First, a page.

UMassFive College Federal Credit Union – Hadley, Massachusetts
You can open a Coverdell ESA at UMassFive College Federal Credit Union with a $100 deposit in an IRA Share Account. Parents, relatives and friends can all contribute to the account.
Manasquan Savings Bank – Manasquan, New Jersey
Anyone can contribute to a Coverdell ESA at Manasquan Savings Bank. Contributions are non-deductible.
College Share Certificate/CD
College certificate accounts vary from one financial institution to the next, but mainly boil down to deposit accounts that hold your money for a length of time determined by you and the bank or credit union. The money earns interest while it is stored in the account, but there may be penalties for withdrawing before the end of the term. In most cases, the accounts renew at the end of each term, so you can open an account when your child is young and let the account earn interest for years. The downside is that earnings from a CD or Share Certificate are not tax-advantaged.
SELCO Community Credit Union – Springfield, Oregon
College Savings Certificates at SELCO Community Credit Union are available to any member under the age of 17 who has a Safari Savers Kids’ Club Account or SELCO Teen Vault Account. You can open the account with a $100 deposit and you are allowed unlimited additional deposits of $50 or more. Terms range from 6 months to two years, and the account automatically renews at the end of each term until the account holder turns 18.
Dart Bank – Mason, Michigan
Dart Bank’s College CD has terms of 1 – 18 years and allows additional deposits of at least $25. You can open the account with a minimum deposit of $100.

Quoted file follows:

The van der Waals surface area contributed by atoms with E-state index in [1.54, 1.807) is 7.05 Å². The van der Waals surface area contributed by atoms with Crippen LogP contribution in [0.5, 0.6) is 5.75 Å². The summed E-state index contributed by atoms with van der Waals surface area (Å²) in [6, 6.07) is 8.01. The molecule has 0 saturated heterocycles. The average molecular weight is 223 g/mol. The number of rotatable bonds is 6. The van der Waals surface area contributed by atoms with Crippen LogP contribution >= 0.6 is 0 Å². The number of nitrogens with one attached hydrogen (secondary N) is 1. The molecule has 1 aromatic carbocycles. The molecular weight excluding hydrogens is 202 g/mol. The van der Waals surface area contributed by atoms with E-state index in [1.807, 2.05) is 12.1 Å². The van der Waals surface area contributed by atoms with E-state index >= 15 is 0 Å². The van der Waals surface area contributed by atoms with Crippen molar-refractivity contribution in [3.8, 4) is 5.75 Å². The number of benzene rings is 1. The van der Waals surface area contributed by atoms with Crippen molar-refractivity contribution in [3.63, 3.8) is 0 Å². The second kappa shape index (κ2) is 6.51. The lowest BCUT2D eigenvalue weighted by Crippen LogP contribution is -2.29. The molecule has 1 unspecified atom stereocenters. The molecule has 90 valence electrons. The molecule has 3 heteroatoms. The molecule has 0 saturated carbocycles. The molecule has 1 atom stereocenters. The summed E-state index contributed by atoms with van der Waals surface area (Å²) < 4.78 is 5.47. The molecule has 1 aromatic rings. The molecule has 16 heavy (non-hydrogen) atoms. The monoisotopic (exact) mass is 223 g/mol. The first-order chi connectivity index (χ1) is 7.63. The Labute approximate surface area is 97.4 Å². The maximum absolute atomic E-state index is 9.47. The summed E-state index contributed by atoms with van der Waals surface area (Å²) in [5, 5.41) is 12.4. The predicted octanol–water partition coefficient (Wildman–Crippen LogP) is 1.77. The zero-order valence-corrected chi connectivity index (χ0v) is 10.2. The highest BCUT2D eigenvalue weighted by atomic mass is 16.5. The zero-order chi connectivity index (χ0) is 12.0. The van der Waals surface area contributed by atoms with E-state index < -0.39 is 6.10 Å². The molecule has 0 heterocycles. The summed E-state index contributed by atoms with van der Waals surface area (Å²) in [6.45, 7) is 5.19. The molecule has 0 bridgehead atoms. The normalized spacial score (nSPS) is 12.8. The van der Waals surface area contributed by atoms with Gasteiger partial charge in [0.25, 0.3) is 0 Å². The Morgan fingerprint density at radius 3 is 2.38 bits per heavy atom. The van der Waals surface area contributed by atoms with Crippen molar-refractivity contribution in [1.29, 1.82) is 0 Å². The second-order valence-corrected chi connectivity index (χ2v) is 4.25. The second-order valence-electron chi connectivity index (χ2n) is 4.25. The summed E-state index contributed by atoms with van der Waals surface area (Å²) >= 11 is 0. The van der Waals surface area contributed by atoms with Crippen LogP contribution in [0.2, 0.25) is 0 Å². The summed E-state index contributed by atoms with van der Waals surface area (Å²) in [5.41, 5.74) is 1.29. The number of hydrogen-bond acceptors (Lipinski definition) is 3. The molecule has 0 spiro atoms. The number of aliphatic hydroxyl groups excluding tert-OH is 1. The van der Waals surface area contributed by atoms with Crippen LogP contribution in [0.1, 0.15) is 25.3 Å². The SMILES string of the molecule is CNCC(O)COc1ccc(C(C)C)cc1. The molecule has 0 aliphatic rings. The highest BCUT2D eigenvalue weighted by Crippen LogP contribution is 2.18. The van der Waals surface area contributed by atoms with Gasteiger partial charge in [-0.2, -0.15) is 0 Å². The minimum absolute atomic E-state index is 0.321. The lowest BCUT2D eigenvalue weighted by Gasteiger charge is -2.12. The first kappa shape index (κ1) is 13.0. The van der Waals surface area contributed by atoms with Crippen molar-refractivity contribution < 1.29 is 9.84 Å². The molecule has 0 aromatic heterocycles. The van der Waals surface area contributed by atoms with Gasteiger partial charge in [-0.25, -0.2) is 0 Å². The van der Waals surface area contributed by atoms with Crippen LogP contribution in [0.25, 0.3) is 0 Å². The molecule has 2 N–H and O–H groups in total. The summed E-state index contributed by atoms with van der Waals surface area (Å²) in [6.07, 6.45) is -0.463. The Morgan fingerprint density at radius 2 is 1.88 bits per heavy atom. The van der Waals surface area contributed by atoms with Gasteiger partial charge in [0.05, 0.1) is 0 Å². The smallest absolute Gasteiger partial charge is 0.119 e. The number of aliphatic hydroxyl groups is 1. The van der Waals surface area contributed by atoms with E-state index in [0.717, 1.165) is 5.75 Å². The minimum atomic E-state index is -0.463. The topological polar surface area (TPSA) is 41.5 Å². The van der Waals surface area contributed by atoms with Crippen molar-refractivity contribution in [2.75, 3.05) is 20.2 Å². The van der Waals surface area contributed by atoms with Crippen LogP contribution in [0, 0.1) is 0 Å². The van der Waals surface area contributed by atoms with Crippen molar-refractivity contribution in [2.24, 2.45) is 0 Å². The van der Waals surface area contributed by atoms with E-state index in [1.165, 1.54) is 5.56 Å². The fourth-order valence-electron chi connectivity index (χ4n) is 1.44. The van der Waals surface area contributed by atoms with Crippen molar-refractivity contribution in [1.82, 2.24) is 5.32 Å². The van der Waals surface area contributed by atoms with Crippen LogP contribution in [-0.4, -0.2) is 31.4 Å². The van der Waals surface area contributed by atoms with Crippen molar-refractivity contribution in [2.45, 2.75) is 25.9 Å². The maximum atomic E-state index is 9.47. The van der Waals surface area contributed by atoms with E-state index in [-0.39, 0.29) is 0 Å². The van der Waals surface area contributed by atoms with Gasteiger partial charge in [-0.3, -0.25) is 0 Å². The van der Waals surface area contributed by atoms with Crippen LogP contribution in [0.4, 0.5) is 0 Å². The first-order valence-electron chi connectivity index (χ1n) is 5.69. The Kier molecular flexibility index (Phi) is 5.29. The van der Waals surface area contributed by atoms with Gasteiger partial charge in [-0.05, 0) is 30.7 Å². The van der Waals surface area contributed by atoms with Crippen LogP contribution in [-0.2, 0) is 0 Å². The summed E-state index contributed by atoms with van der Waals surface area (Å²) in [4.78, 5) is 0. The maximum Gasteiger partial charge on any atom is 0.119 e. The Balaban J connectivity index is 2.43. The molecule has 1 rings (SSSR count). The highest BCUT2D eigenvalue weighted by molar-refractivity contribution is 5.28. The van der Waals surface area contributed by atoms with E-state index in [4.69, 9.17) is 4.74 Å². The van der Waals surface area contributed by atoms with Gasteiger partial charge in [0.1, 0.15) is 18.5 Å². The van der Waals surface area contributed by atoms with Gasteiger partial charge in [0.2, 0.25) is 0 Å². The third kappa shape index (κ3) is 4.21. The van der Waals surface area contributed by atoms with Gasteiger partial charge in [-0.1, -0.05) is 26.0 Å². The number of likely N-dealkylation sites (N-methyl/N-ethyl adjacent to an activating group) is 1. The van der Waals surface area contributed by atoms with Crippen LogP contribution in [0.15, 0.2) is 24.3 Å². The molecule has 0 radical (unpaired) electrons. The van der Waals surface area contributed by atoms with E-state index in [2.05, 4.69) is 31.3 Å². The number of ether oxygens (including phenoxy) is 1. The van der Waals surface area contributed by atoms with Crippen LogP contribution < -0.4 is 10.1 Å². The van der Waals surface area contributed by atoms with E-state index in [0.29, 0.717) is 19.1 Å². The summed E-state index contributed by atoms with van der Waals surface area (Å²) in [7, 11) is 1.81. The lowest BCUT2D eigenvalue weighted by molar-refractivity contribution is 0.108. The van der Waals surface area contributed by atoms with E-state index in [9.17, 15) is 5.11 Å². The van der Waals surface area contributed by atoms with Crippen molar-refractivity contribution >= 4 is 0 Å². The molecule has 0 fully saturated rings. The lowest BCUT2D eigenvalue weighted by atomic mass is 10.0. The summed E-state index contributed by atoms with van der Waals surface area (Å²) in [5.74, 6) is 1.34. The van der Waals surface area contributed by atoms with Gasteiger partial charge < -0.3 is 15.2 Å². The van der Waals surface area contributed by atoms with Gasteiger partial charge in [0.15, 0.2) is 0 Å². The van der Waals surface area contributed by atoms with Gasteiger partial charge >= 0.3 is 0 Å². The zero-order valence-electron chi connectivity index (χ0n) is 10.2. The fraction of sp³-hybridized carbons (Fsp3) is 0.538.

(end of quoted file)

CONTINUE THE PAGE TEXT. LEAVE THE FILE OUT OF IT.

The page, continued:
Uniform Gift to Minor Act/Uniform Transfer to Minor Act Account
Uniform Gift to Minor Act and Uniform Transfer to Minor Act accounts are custodial accounts that can be opened in your child’s name and are managed by an adult custodian (often, a parent). They provide a way for parents to give children assets like stocks and bonds, as well as other property, like real estate. The upsides to a UGMA/UTMA account are that there are no annual contribution limits, the money belongs to your child and any relative can open an account for your child’s benefit. Taxation levels depend on the amount of money in the account and your child’s age and income. The downside is that the money does not have to be used for college expenses, funds are not transferable and when your child comes of age (18 or 21, depending on the state) they can use it for whatever they wish. UGMA/UTMA funds can also negatively impact how much financial aid your child receives.
First Community Bank – Keokuk, Iowa
You can get access to a UGMA or UTMA account at First Community Bank.
Baby wearing crown image courtesy of Shutterstock.